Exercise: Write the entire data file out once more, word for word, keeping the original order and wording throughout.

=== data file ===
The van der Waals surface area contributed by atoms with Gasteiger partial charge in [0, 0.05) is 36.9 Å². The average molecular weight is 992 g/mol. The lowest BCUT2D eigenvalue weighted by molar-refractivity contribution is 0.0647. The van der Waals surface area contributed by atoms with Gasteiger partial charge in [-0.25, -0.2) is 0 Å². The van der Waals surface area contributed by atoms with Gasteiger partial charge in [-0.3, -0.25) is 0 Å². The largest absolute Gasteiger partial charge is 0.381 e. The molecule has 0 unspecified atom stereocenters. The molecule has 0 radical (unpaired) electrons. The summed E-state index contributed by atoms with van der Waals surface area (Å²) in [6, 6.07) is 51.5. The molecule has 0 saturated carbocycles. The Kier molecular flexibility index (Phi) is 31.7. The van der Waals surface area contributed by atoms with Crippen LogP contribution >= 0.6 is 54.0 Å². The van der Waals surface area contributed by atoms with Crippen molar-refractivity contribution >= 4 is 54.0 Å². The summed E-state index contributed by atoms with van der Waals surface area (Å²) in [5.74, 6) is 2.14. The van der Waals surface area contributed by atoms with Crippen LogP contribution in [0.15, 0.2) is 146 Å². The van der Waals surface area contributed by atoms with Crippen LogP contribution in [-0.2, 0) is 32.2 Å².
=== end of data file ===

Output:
The van der Waals surface area contributed by atoms with Gasteiger partial charge in [0, 0.05) is 36.9 Å². The average molecular weight is 992 g/mol. The lowest BCUT2D eigenvalue weighted by molar-refractivity contribution is 0.0647. The van der Waals surface area contributed by atoms with Gasteiger partial charge in [-0.25, -0.2) is 0 Å². The van der Waals surface area contributed by atoms with Gasteiger partial charge in [-0.3, -0.25) is 0 Å². The largest absolute Gasteiger partial charge is 0.381 e. The molecule has 0 unspecified atom stereocenters. The molecule has 0 radical (unpaired) electrons. The summed E-state index contributed by atoms with van der Waals surface area (Å²) in [6, 6.07) is 51.5. The molecule has 0 saturated carbocycles. The Kier molecular flexibility index (Phi) is 31.7. The van der Waals surface area contributed by atoms with Crippen LogP contribution >= 0.6 is 54.0 Å². The van der Waals surface area contributed by atoms with Crippen molar-refractivity contribution >= 4 is 54.0 Å². The summed E-state index contributed by atoms with van der Waals surface area (Å²) in [5.74, 6) is 2.14. The van der Waals surface area contributed by atoms with Crippen LogP contribution in [0.15, 0.2) is 146 Å². The van der Waals surface area contributed by atoms with Crippen LogP contribution in [-0.2, 0) is 32.2 Å².